Inflammation is often talked about in health circles these days, and with good reason. Inflammation and its contribution to illness should not be overlooked, because it sets the stage for a whole host of common illnesses. In fact, chronic inflammation plays a major role in the development of various neuro-degenerative diseases such as Alzheimer’s and Parkinsons, MS and others. Not to mention diabetes and heart disease.
Eating a diet that is high in fresh fruits and vegetables, and low in processed foods, dairy, refined sugars, and excess fat, is the best overall insurance against inflammation. However, you can be even more proactive than that by adding some help from the world of spices and herbs. Spices as turmeric, red pepper, clove, ginger, garlic, coriander, and cinnamon target inflammatory pathways, and help fight against inflammation.
Here I highlight 5 of my favorite anti-inflammatory spices and herbs that I always keep stocked in my Rawganic Kitchen!
** Plant experts consider roots as spices, along with flowers, fruits, seeds or bark. Technically, herbs come from the leaves of non-woody, or herbaceous, plants.
Turmeric has a long history as a medicinal spice and is used by many holistic practitioners for inflammatory conditions such as arthritis, auto-immune conditions, and more. Turmeric contains a volatile oil called curcumin, which is the primary agent for anti-inflammation. It is also a great herb for acne and for liver detoxification.
Turmeric affects over 100 different pathways once it gets into a cell, including one key biological pathway that is required for the creation of certain forms of cancer. In tests, turmeric has been shown to shut down nuclear factor-kappa B (NF-kB), a protein known to induce abnormal inflammatory response.
I use turmeric as a tea for drinking, in many raw food recipes, and as a toothpaste. It may sound odd, and yes — your teeth will be orange for about an hour! However, turmeric acts as an incredible gum healer and tooth whitener. I take a small amount of organic turmeric powder, mix it with a little water, and create a paste to brush with. It works better than anything I have ever tried, and hundreds of my clients swear by it.
Tulsi, also known as Holy basil, is an herb that also has an extensive history in the Ayurvedic tradition as a treatment for inflammation. Studies have shown that Tulsi can prevent inflammation and for some people can be a natural alternative to over-the-counter painkillers.
Researchers recently found that Tulsi acts as a lipoxygenase inhibitor, which means that its high antioxidant activity has a definitive anti-inflammatory effect.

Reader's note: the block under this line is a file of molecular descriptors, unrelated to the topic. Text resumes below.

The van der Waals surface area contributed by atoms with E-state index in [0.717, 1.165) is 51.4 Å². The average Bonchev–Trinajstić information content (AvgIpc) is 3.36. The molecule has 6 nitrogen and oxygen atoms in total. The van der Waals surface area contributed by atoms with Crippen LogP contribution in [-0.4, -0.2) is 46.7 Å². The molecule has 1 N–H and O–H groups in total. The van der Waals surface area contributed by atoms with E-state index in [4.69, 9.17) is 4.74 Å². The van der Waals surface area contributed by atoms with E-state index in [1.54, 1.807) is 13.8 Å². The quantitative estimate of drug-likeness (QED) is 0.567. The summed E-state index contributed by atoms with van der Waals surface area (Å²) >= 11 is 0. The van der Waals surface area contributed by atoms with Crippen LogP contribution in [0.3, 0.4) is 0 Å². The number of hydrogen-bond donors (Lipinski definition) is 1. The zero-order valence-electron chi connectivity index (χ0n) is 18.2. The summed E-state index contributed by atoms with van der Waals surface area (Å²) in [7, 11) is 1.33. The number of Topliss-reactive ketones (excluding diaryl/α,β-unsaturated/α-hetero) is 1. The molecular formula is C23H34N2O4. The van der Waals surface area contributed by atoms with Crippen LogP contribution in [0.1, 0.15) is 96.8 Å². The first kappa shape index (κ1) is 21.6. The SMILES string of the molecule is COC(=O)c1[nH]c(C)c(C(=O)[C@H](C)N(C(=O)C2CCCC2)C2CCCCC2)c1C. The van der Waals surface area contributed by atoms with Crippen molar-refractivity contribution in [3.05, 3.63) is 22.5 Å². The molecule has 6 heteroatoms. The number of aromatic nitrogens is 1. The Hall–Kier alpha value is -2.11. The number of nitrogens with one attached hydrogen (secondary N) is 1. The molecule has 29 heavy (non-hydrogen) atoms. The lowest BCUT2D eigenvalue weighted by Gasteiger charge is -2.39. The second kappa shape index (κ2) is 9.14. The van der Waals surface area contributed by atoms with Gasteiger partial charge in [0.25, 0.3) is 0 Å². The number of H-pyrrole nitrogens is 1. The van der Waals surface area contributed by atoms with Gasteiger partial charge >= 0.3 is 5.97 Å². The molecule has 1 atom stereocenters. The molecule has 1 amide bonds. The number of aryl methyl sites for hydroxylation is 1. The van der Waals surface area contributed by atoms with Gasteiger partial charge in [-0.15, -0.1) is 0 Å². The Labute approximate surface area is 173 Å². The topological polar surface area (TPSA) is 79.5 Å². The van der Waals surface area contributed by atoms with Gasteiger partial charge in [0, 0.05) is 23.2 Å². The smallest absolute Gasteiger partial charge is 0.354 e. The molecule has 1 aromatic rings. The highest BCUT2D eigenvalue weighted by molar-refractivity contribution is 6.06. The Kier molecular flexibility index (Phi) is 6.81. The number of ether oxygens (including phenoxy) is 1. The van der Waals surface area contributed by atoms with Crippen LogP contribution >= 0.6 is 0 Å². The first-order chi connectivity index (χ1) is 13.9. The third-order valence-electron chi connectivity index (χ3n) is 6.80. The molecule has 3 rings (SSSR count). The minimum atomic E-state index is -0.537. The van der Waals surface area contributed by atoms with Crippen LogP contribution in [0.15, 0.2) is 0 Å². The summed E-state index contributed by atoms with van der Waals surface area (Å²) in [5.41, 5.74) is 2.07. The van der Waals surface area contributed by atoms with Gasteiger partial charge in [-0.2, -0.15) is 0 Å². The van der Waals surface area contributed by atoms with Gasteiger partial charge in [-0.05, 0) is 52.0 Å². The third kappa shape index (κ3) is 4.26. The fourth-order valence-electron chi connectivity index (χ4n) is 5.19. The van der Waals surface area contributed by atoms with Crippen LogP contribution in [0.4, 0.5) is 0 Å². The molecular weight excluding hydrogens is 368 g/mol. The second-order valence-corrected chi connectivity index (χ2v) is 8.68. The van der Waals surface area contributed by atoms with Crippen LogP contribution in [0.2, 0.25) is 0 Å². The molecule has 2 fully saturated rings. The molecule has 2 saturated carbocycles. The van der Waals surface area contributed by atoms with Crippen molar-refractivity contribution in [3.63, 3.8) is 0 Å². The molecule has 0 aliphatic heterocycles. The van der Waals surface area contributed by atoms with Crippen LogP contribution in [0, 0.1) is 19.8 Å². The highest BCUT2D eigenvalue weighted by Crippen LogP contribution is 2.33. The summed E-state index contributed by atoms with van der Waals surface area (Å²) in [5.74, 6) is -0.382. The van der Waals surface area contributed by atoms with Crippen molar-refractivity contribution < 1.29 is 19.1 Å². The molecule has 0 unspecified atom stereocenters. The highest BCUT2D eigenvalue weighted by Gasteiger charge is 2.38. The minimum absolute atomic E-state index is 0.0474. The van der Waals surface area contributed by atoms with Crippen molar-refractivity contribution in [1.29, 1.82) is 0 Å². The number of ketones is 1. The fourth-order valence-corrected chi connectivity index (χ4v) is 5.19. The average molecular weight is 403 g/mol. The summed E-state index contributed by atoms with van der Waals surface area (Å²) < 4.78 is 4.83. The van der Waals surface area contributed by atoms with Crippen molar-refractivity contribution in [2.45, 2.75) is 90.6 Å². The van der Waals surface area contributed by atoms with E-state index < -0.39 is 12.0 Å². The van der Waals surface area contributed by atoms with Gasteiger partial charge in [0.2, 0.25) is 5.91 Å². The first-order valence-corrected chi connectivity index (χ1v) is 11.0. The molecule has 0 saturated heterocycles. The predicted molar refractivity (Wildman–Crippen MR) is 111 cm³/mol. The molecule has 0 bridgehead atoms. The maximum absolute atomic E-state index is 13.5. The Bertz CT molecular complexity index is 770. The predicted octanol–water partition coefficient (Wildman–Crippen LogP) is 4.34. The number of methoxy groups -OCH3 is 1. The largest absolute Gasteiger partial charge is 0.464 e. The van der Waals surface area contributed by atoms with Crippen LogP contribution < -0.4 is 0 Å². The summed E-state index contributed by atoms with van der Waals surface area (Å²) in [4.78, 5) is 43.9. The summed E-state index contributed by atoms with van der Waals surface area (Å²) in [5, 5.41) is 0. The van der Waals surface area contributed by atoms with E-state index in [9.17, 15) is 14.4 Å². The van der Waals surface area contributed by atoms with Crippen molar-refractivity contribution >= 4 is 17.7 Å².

Rosemary has been used for centuries to treat many ailments including headaches and poor circulation. It contains Carnosol and carnosic acid which are known anti-inflammatory agents.
An added bonus of rosemary is that it can lower cortisol levels and help reduce stress levels naturally, according to the University of Maryland Medical Center. It’s also a powerful antioxidant and contains high levels of calcium, iron, and vitamin B6.
The best way to take rosemary is in tea. You can find already prepared rosemary teas in your local health food stores, or you can grow and dry your own! Rosemary is an evergreen and grows all year long.
A recent study (HTTP://WWW.NCBI.NLM.NIH.GOV/PUBMED/21451725) found that cinnamon helps suppress inflammation of the colon. Cinnamon is easy to add to your daily teas, nut milks or smoothies, or used in recipes.
There are some precautionary measures to take with cinnamon. You don’t want to go overboard which means to keep daily consumption under 6 grams daily, and for only 6 weeks at a time before taking a break. Cassia (Chinese) cinnamon needs to be used in moderation by many people, as it contains compounds found in blood thinners.
Ginger has many therapeutic applications, not the least of which is its powerful anti-inflammatory effects. Ginger contains anti-inflammatory compounds called gingerols which can lower inflammation and also reduce pain in people who suffer from arthritis. Ginger has been shown in clinical studies to relieve pain and swelling in 75% of arthritis patients and 100% of patients with muscular pain.
One of the best ways to use ginger is to juice it fresh. It adds a kick to your juices and can be quite spicy. But consuming it freshly juiced has the most potent and immediate effect. It is also wonderful when added to foods, and when steeped in hot water to make a freshly brewed ginger tea.
As always, with all therapeutic spices and herbs, be sure to consult with your personal healthcare practitioner to determine if the use of these items is appropriate for you. Pregnant and nursing women and those on medications should always exercise extreme caution when adding medicinal foods to their diet.